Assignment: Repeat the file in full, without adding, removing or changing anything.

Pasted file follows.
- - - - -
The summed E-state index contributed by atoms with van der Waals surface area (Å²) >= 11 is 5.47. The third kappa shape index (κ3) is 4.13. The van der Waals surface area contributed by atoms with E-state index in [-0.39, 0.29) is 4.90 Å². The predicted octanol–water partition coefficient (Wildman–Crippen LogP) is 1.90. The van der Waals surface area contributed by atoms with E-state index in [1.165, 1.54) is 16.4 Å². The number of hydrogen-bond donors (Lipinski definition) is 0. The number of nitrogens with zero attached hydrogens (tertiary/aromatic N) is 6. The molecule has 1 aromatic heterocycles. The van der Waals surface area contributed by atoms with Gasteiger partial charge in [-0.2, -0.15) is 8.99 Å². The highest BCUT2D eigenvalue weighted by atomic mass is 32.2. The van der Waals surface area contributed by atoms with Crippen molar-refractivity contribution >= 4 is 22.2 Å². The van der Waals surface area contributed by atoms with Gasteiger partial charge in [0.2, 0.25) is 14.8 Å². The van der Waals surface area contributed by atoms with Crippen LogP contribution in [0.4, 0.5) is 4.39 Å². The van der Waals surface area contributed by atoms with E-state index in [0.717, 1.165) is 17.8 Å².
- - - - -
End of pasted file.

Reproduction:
The summed E-state index contributed by atoms with van der Waals surface area (Å²) >= 11 is 5.47. The third kappa shape index (κ3) is 4.13. The van der Waals surface area contributed by atoms with E-state index in [-0.39, 0.29) is 4.90 Å². The predicted octanol–water partition coefficient (Wildman–Crippen LogP) is 1.90. The van der Waals surface area contributed by atoms with E-state index in [1.165, 1.54) is 16.4 Å². The number of hydrogen-bond donors (Lipinski definition) is 0. The number of nitrogens with zero attached hydrogens (tertiary/aromatic N) is 6. The molecule has 1 aromatic heterocycles. The van der Waals surface area contributed by atoms with Gasteiger partial charge in [-0.2, -0.15) is 8.99 Å². The highest BCUT2D eigenvalue weighted by atomic mass is 32.2. The van der Waals surface area contributed by atoms with Crippen molar-refractivity contribution >= 4 is 22.2 Å². The van der Waals surface area contributed by atoms with Gasteiger partial charge in [0.2, 0.25) is 14.8 Å². The van der Waals surface area contributed by atoms with Crippen LogP contribution in [0.4, 0.5) is 4.39 Å². The van der Waals surface area contributed by atoms with E-state index in [0.717, 1.165) is 17.8 Å².